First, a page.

Glendon Fraser, director of the Newburgh, New York-based Lee A. Archer Jr. Redtail Youth Flying Program, accepted the keys to an appropriately red-tailed Piper Pilot 100i trainer during a ceremony at EAA AirVenture Oshkosh on Tuesday, July 27. Acting President and CEO of Piper Aircraft John Calcagno made the handoff in front of a vintage photograph depicting members of the famed Tuskegee Airmen being briefed for a combat mission. The red-tailed Piper, the first of two ordered in May, was parked in the background.
The aircraft will be the first flown at the Red Tail Academy, the name harking back to the nickname given the World War II-era African American pilots more formally known as the Tuskegee Airmen after the Alabama town where they received their advanced training. In combat, their P-51 Mustang fighters featured blood-red tail feathers, as will the new trainers to be used in the Red Tail Academy. Bomber crews escorted by the “Red Tails” praised the courage and skill of their escorts, often not realizing they were African Americans. Scheme Designers rendered the paint scheme for the Red Tail Academy aircraft.
A retired Air Force Lt. Colonel, himself, Fraser has also enjoyed a long career as a captain for a major airline. He said his commitment to the Academy, which will provide flight training for disadvantaged youth, comes from the resolve that “people who look like me” will be encouraged to become involved in aviation. Recognizing that the Tuskegee Airmen faced discrimination at home despite their heroism overseas, the Red Tails have been recognized as heroes on two fronts.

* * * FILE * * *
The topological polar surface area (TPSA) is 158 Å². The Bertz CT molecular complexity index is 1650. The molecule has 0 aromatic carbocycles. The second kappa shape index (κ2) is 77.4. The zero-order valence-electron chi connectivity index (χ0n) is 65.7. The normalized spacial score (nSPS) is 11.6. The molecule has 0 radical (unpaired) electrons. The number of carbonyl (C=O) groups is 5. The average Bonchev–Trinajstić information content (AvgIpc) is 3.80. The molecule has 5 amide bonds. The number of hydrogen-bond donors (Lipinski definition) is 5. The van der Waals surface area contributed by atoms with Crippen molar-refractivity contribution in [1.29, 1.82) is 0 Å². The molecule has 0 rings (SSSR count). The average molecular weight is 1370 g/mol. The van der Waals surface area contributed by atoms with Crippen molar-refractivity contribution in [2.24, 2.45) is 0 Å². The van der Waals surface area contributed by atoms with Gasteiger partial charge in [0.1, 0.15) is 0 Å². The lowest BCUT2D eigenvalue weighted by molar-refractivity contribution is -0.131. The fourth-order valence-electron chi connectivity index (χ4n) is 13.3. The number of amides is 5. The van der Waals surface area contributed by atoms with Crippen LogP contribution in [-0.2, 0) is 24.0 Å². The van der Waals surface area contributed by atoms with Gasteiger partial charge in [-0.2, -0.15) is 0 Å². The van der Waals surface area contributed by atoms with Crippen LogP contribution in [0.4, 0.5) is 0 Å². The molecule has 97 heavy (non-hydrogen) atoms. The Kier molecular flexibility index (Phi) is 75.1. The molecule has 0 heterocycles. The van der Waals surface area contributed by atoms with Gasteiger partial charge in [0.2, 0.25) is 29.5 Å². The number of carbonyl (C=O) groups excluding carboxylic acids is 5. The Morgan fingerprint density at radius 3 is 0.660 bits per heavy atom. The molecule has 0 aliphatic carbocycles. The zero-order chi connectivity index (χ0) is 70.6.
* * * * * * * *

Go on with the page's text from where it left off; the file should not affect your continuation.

Also on hand for the AirVenture ceremony was Anne Palmer, daughter of one of the original Tuskegee Airmen, and also on the board of the Red Tail Academy. She joined fellow board members Richard Walsh and Don Dryer, among many others, in celebrating this next step in the program. Ed Bolen, President and CEO of the National Business Aviation Association, commented on the promise the program represents for the future of all aviation.
A Red Tail fighter pilot himself, Brig. General Charles McGee, 101 years old, attended a press conference the day before where details of the Academy were revealed. He drew a sustained standing ovation from the media.
Set to begin operations in September, the Academy will sponsor promising students in pursuit of their dreams of flight. The initial Part 141 course will involve six scholarship students. In five years, that is expected to grow to 30 per year taking the 10-month course. The goal is to have cadets aged 18 to 21 receive commercial, instrument and multi-engine ratings.